Ah, spring. When a young reporter's heart turns to thoughts of ... leaving.
Start at the Idaho Statesman, which continues to hemorrhage talent. Ken Dey, the business desk reporter who led that paper's coverage of Micron's financial troubles, has taken a post at St. Luke's Health System, and will work in that hospital's public relations department. Statesman editors might have seen this coming: Dey previously left the paper to work for the state Department of Commerce before returning to the paper last year.
Dey lamented the paper's inability to deploy resources to business coverage, something he didn't blame on local management.
"Reporters are unable to focus on what they want to," he said. The paper will be down to one business reporter, Joe Estrella.
The Idaho Business Review is now without reporters Lora Volkert and Eddie Kovsky, two writers who worked under John Foster, who was the managing editor there until he dove into politics. Publisher Rick Carpenter says he will replace the two.
The election-year bug has also bitten Dean Ferguson, the statehouse reporter for the Lewiston Tribune. Ferguson starts this week as the spokesman for Democrat Larry LaRocco, whose latest run is for U.S. Sen. Larry Craig's soon-to-be-vacant Senate seat.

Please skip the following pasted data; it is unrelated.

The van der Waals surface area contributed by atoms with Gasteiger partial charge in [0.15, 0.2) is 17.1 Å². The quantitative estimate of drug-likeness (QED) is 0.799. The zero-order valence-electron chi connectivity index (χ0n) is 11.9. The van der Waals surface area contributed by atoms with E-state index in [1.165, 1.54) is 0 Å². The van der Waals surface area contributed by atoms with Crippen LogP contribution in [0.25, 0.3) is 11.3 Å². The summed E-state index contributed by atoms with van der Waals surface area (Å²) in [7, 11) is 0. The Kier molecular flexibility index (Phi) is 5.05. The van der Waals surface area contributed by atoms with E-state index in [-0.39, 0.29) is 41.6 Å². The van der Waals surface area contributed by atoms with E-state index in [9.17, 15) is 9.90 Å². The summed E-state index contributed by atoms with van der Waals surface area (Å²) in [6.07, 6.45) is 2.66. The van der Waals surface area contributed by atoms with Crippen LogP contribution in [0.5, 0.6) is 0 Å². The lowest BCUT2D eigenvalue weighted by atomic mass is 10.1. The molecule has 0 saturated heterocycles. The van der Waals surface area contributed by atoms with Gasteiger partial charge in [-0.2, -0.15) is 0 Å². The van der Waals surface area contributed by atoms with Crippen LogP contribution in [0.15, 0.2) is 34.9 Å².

Ferguson's exit is timely, given his paper's troubles. The Tribune reported last week that it and the Moscow-Pullman Daily News were cutting four positions in the face of weak advertising revenues and increases in the cost of materials. The Trib is saying adios to Tom Henderson, one of two editorial writers for the publication.
The business aspect of all this is news to precisely nobody. When the Seattle Times cut 200 positions recently, it was only the latest in an ugly season. The Statesman, despite making the almost-there list in the Pulitzer nominations, continues to struggle. Parent company McClatchy recently issued its latest lousy revenue report.
Maybe the cost of paper will go down now, with fewer reporters hauling around notepads. Right?